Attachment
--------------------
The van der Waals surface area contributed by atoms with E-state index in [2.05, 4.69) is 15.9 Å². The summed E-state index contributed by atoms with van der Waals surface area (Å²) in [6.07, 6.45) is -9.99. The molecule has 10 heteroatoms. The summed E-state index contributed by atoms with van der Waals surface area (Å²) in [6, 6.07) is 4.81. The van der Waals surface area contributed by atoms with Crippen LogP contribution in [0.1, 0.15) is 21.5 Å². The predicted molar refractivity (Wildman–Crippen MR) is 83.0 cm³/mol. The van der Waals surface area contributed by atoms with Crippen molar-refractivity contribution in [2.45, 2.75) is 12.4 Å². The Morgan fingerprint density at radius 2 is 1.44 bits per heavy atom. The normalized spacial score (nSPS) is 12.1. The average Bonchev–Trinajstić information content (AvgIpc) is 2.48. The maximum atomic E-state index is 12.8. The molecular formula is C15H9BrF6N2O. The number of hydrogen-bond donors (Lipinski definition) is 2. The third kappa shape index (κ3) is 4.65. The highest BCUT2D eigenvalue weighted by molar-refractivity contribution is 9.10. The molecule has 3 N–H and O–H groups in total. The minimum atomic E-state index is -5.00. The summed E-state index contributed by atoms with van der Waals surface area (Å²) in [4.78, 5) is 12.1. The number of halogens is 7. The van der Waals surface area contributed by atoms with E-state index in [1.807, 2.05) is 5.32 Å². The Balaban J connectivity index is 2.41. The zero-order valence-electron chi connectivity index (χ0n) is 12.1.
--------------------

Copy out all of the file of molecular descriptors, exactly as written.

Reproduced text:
The van der Waals surface area contributed by atoms with E-state index in [2.05, 4.69) is 15.9 Å². The summed E-state index contributed by atoms with van der Waals surface area (Å²) in [6.07, 6.45) is -9.99. The molecule has 10 heteroatoms. The summed E-state index contributed by atoms with van der Waals surface area (Å²) in [6, 6.07) is 4.81. The van der Waals surface area contributed by atoms with Crippen LogP contribution in [0.1, 0.15) is 21.5 Å². The predicted molar refractivity (Wildman–Crippen MR) is 83.0 cm³/mol. The van der Waals surface area contributed by atoms with Crippen molar-refractivity contribution in [2.45, 2.75) is 12.4 Å². The Morgan fingerprint density at radius 2 is 1.44 bits per heavy atom. The normalized spacial score (nSPS) is 12.1. The average Bonchev–Trinajstić information content (AvgIpc) is 2.48. The maximum atomic E-state index is 12.8. The molecular formula is C15H9BrF6N2O. The number of hydrogen-bond donors (Lipinski definition) is 2. The third kappa shape index (κ3) is 4.65. The highest BCUT2D eigenvalue weighted by molar-refractivity contribution is 9.10. The molecule has 3 N–H and O–H groups in total. The minimum atomic E-state index is -5.00. The summed E-state index contributed by atoms with van der Waals surface area (Å²) in [4.78, 5) is 12.1. The number of halogens is 7. The van der Waals surface area contributed by atoms with E-state index in [1.807, 2.05) is 5.32 Å². The Balaban J connectivity index is 2.41. The zero-order valence-electron chi connectivity index (χ0n) is 12.1.